Lecture 1: Introduction to Greek and Roman Archaeology
Readings: Stansbury-O’Donnell 2015, pp. 1–17; (and) Renfrew and Bahn 2014
Lecture 2. Greek Prehistory Part 1: Minoan Civilization
Readings: Stansbury-O’Donnell 2015, pp. 20–24, 32–43, 49–52; (and/or) Rutter,
Lecture 3. Greek Prehistory Part 2: Mycenaean Civilization
Readings: Stansbury-O’Donnell 2015, pp. 43–46, 52–59; (and/or) Rutter,
Lecture 4. Cultural Narratives: Entangled Things in the Prehistoric Aegean
Readings: J.B. Rutter,; (and) Vitale 2016
Lecture 5. Greece from the 12th to the 8th Century B.C.E.: From the End of the Mycenaean Palaces to the Rise of the Polis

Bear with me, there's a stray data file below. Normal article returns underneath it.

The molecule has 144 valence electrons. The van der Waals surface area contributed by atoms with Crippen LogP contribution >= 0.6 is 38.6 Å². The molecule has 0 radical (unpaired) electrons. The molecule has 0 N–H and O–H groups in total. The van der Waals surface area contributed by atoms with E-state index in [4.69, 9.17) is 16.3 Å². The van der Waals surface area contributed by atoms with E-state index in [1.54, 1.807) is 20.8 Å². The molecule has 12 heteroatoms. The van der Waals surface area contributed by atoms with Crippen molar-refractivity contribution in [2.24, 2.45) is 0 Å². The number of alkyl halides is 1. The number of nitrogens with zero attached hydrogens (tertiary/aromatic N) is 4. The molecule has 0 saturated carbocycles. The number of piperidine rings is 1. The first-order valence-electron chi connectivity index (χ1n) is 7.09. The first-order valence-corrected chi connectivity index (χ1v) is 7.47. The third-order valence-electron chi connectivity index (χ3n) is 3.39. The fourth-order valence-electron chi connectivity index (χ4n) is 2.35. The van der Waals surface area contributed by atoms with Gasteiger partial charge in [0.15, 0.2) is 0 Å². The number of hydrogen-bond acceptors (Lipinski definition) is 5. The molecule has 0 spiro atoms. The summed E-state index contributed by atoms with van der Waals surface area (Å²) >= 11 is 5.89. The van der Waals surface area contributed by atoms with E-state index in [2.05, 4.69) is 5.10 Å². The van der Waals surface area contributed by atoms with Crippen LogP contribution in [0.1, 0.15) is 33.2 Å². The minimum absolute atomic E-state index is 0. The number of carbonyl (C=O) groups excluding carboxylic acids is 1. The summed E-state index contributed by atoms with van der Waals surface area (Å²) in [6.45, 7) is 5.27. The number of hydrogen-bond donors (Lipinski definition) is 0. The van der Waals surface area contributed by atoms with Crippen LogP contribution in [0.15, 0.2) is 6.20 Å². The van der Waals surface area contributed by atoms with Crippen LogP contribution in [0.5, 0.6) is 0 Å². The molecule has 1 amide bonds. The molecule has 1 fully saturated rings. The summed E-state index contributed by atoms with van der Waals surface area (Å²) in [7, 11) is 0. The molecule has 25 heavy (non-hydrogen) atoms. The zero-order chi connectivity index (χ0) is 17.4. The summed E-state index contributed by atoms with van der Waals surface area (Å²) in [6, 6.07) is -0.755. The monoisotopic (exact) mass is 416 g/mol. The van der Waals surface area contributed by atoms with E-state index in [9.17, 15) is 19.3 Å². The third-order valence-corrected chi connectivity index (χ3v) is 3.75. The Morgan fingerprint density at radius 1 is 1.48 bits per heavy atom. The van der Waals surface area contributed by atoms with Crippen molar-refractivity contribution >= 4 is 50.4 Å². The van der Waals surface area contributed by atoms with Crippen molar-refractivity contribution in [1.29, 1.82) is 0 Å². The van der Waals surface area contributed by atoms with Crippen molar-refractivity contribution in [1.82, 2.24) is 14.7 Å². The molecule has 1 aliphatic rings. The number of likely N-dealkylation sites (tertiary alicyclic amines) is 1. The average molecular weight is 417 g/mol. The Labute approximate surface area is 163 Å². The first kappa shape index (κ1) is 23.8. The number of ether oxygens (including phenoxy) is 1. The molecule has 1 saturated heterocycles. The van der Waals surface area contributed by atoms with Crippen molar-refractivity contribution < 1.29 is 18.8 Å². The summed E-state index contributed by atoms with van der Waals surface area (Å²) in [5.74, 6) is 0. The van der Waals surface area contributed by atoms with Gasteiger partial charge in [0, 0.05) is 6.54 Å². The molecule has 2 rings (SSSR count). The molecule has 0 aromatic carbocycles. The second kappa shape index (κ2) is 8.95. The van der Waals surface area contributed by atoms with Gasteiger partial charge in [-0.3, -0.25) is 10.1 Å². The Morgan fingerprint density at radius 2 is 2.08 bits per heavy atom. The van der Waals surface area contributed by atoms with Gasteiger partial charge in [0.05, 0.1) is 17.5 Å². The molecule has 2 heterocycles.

Readings: Stansbury-O’Donnell 2015, pp. 69–96; (and) Rutter,
Lecture 6. The 7th Century B.C.E. and Greek Religious Architecture
Readings: Stansbury-O’Donnell 2015, pp. 131–151, 153–177; (and/or) Antonaccio 1994
Lecture 7. Archaic Greece: Sculpture, Architecture, and Vase Painting
Readings: Stansbury-O’Donnell 2015, pp. 180–208
Lecture 8. Classical Greece Part 1: Olympia and Aegina
Readings: Stansbury-O’Donnell 2015, pp. 236–246
Lecture 9. Classical Greece Part 2: Athenian Public Space and Architecture during the 5th Century B.C.E.
Readings: Stansbury-O’Donnell 2015, pp. 99–109, 246–253
Lecture 10. Classical Greece Part 3: The Acropolis of Athens in Its Socio-Political Context
Additional article to be assigned
Lecture 11. The Fourth Century in Greece: Archaeology and Identity
Readings: Stansbury-O’Donnell 2015, pp. 288–340
Lecture 12. Alexander the Great and the Hellenistic Period
Readings: Stansbury-O’Donnell 2015, pp. 343–361
Lecture 13. Cultural Narratives: Greek Culture and the Mediterranean Worlds, 3rd to 2nd Centuries B.C.E.